Supervising children during parental distractions.

Cincinnati Children's Hospital Medical Center, Division of Behavioral Medicine and Clinical Psychology, MLC 3015, 3333 Burnet Avenue, Cincinnati, OH 45229-3039, USA.
Journal of Pediatric Psychology (Impact Factor: 2.91). 04/2008; 33(8):833-41. DOI: 10.1093/jpepsy/jsn021
Source: PubMed

ABSTRACT To examine the effects of parenting distractions on supervising behaviors in relation to child risky behaviors.
Forty preschool-aged children and their parents were randomly assigned to occupy a simulated home living room for 45 min with the parent involved in either (a) no planned distraction, (b) a telephone call distraction, (c) a TV show distraction, or (d) a computer assignment distraction. Parent and child behaviors were recorded and coded.
Parent supervising behaviors were significantly intercorrelated but revealed no relation to risky child behavior. Children showed higher risky behavior during parental distractions and steadily over time when parent distractions occurred. Additionally, younger children were more likely to engage in risky behavior when compared to older children.
Parents showed significant reductions in their ability to supervise children during distractions, limiting the ability to provide education or to take immediate action necessary to prevent or minimize possible injuries.


Available from: Richard E Boles, Jan 08, 2014
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    ABSTRACT: Background Childhood unintentional injury represents an important global health problem. Most of these injuries occur at home, and many are preventable. The main aim of this study was to identify key facilitators and barriers for parents in keeping their children safe from unintentional injury within their homes. A further aim was to develop an understanding of parents’ perceptions of what might help them to implement injury prevention activities. Methods Semi-structured interviews were conducted with sixty-four parents with a child aged less than five years at parent’s homes. Interview data was transcribed verbatim, and thematic analysis was undertaken. This was a Multi-centre qualitative study conducted in four study centres in England (Nottingham, Bristol, Norwich and Newcastle). Results Barriers to injury prevention included parents’ not anticipating injury risks nor the consequences of some risk-taking behaviours, a perception that some injuries were an inevitable part of child development, interrupted supervision due to distractions, maternal fatigue and the presence of older siblings, difficulties in adapting homes, unreliability and cost of safety equipment and provision of safety information later than needed in relation to child age and development. Facilitators for injury prevention included parental supervision and teaching children about injury risks. This included parents’ allowing children to learn about injury risks through controlled risk taking, using “safety rules” and supervising children to ensure that safety rules were adhered to. Adapting the home by installing safety equipment or removing hazards were also key facilitators. Some parents felt that learning about injury events through other parents’ experiences may help parents anticipate injury risks. Conclusions There are a range of barriers to, and facilitators for parents undertaking injury prevention that would be addressable during the design of home safety interventions. Addressing these in future studies may increase the effectiveness of interventions.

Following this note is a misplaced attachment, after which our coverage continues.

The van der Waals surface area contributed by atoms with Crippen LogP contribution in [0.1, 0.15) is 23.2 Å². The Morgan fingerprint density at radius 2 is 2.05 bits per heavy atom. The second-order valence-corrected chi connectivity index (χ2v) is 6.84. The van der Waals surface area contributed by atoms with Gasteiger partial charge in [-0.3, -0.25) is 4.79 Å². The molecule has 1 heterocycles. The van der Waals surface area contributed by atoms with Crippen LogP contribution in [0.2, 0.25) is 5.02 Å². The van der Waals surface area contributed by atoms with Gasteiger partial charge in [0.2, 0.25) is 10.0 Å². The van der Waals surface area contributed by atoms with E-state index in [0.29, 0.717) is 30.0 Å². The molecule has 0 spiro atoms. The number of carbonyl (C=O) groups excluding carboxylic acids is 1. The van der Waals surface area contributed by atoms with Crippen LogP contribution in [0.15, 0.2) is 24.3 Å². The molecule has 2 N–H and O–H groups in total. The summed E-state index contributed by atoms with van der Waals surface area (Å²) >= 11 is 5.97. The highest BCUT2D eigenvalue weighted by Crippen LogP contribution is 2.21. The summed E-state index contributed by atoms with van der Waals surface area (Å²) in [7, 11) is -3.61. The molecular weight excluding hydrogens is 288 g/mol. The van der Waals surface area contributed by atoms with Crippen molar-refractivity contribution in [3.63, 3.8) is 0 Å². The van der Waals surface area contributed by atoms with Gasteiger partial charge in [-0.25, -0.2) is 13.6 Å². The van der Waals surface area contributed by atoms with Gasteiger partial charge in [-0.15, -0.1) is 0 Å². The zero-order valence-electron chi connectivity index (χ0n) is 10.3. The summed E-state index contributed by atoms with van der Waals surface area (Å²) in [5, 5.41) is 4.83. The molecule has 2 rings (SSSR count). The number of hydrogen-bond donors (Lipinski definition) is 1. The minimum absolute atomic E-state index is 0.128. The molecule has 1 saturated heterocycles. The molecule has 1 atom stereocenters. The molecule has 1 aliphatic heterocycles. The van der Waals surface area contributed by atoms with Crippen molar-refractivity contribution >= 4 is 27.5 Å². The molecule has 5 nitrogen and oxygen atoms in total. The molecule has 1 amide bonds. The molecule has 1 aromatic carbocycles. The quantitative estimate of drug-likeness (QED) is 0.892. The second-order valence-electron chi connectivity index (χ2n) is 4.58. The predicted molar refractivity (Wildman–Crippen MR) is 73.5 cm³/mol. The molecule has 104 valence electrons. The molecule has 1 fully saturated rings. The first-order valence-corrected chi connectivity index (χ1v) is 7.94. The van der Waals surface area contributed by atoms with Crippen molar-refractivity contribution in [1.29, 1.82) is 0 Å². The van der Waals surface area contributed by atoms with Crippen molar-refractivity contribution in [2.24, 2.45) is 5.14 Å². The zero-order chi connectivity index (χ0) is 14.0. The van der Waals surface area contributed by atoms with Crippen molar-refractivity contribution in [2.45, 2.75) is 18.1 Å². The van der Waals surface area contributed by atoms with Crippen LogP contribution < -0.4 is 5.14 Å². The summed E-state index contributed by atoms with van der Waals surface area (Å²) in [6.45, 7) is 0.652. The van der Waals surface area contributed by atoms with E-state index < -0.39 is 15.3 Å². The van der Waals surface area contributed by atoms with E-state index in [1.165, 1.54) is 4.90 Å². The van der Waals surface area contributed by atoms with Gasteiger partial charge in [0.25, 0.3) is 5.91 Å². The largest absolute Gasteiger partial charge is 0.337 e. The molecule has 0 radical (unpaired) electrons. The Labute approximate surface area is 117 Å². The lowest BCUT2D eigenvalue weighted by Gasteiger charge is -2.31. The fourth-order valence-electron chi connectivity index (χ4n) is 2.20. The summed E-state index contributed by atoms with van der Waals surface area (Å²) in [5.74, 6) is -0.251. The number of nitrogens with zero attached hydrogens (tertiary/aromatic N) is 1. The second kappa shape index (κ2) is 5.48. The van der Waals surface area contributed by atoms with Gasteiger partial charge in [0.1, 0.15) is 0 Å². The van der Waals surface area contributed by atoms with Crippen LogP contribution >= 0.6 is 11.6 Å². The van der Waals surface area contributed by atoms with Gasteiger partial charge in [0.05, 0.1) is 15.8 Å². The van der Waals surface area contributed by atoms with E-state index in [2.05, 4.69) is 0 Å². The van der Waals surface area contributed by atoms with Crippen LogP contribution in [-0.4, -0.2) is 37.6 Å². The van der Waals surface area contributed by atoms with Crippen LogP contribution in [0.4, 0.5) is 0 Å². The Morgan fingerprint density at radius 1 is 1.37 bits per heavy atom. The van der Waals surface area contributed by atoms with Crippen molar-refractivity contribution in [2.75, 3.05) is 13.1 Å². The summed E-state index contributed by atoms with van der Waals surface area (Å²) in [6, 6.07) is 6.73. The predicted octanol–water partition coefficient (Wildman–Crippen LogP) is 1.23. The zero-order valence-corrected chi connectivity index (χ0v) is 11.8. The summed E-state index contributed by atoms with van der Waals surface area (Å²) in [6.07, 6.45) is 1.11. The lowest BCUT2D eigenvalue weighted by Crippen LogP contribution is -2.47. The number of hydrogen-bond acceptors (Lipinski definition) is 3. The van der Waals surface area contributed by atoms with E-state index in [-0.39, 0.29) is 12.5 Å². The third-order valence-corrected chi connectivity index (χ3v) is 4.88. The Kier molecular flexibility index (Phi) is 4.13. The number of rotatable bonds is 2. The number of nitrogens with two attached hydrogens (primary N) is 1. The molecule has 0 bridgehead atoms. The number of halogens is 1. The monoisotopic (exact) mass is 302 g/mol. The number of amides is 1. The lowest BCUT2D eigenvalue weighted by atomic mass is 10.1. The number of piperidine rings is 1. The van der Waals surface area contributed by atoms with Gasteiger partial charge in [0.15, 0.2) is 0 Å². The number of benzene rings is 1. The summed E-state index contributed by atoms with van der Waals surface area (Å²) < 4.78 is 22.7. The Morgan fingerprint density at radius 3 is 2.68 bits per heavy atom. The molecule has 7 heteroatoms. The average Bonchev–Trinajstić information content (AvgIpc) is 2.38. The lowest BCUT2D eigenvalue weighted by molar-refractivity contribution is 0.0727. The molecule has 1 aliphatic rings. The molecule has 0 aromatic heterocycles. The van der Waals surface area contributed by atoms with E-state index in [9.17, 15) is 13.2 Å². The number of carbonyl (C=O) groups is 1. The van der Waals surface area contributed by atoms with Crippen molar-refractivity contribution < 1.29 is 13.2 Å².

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    ABSTRACT: Aim To explore maternal perceptions of supervision and childhood unintentional injury in order to develop understanding and explanation for differences in unintentional injury rates between an advantaged and disadvantaged area.
    Primary Health Care Research & Development 05/2014; DOI:10.1017/S1463423614000218
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    ABSTRACT: (empirical) There is a paucity of research investigating multivariate factors in paediatric unintentional injury, yet uni- or bivariate risk factors do not suffice in explicating complex aetiological pathways. A first-phase pilot study was conducted to explore relations and structure of three toddler-variables proposed in a model of unintentional injury. The study aimed to determine the psychometric properties of measures and assess feasibility of methods. Forty-eight toddlers (15-26 months) comprised the sample, and were observed for 10 minutes in a playroom (a parent was present but facing away). The room was fit out with pseudo-risky items (e.g., plastic knife and fork, water-filled cleaning bottle) to mirror real-world environmental hazards. Parents completed questionnaires about child’s temperament and injury history prior to testing. Sound reliability and validity was found for the five observed Risky Behaviours (latency to engage with risky item; proximity to parent; visual-verbal interactions; innocuous engagement; hazardous engagement). Parent-report temperament and Injury Scores, derived from a novel, post-data collection rating scale for injury histories, revealed good internal consistency and convergent validity. Results revealed only one of five temperament factors (comprised of three traits: positive anticipation, low intensity pleasure, and sociability), was significant, revealing an interaction with toddler’s sex to produce differential risk of unintentional injury in girls and boys. It is concluded that multivariate investigations reveal important interactions that cannot be intuitively or statistically discerned through single or dual variables alone.
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